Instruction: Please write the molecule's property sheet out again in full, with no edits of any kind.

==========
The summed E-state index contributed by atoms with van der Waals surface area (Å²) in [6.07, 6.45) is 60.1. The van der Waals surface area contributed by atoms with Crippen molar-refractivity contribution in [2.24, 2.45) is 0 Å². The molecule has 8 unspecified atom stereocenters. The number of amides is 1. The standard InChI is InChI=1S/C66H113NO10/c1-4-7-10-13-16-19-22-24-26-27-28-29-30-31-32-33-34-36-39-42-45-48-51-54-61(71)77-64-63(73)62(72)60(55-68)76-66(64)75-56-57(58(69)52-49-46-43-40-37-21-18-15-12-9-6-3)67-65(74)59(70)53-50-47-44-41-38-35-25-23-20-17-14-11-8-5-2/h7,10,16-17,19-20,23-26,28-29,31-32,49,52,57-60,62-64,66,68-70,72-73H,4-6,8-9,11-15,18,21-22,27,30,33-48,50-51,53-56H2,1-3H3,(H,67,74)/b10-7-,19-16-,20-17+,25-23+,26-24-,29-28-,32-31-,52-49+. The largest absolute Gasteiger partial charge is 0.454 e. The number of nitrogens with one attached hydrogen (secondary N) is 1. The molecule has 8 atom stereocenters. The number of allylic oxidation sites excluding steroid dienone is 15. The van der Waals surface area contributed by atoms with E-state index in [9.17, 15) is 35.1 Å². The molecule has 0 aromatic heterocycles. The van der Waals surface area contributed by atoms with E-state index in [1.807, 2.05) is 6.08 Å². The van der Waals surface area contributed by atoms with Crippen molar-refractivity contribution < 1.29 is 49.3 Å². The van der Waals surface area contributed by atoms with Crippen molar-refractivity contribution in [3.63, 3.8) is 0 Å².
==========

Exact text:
The summed E-state index contributed by atoms with van der Waals surface area (Å²) in [6.07, 6.45) is 60.1. The van der Waals surface area contributed by atoms with Crippen molar-refractivity contribution in [2.24, 2.45) is 0 Å². The molecule has 8 unspecified atom stereocenters. The number of amides is 1. The standard InChI is InChI=1S/C66H113NO10/c1-4-7-10-13-16-19-22-24-26-27-28-29-30-31-32-33-34-36-39-42-45-48-51-54-61(71)77-64-63(73)62(72)60(55-68)76-66(64)75-56-57(58(69)52-49-46-43-40-37-21-18-15-12-9-6-3)67-65(74)59(70)53-50-47-44-41-38-35-25-23-20-17-14-11-8-5-2/h7,10,16-17,19-20,23-26,28-29,31-32,49,52,57-60,62-64,66,68-70,72-73H,4-6,8-9,11-15,18,21-22,27,30,33-48,50-51,53-56H2,1-3H3,(H,67,74)/b10-7-,19-16-,20-17+,25-23+,26-24-,29-28-,32-31-,52-49+. The largest absolute Gasteiger partial charge is 0.454 e. The number of nitrogens with one attached hydrogen (secondary N) is 1. The molecule has 8 atom stereocenters. The number of allylic oxidation sites excluding steroid dienone is 15. The van der Waals surface area contributed by atoms with E-state index in [9.17, 15) is 35.1 Å². The molecule has 0 aromatic heterocycles. The van der Waals surface area contributed by atoms with E-state index in [1.807, 2.05) is 6.08 Å². The van der Waals surface area contributed by atoms with Crippen molar-refractivity contribution < 1.29 is 49.3 Å². The van der Waals surface area contributed by atoms with Crippen molar-refractivity contribution in [3.63, 3.8) is 0 Å².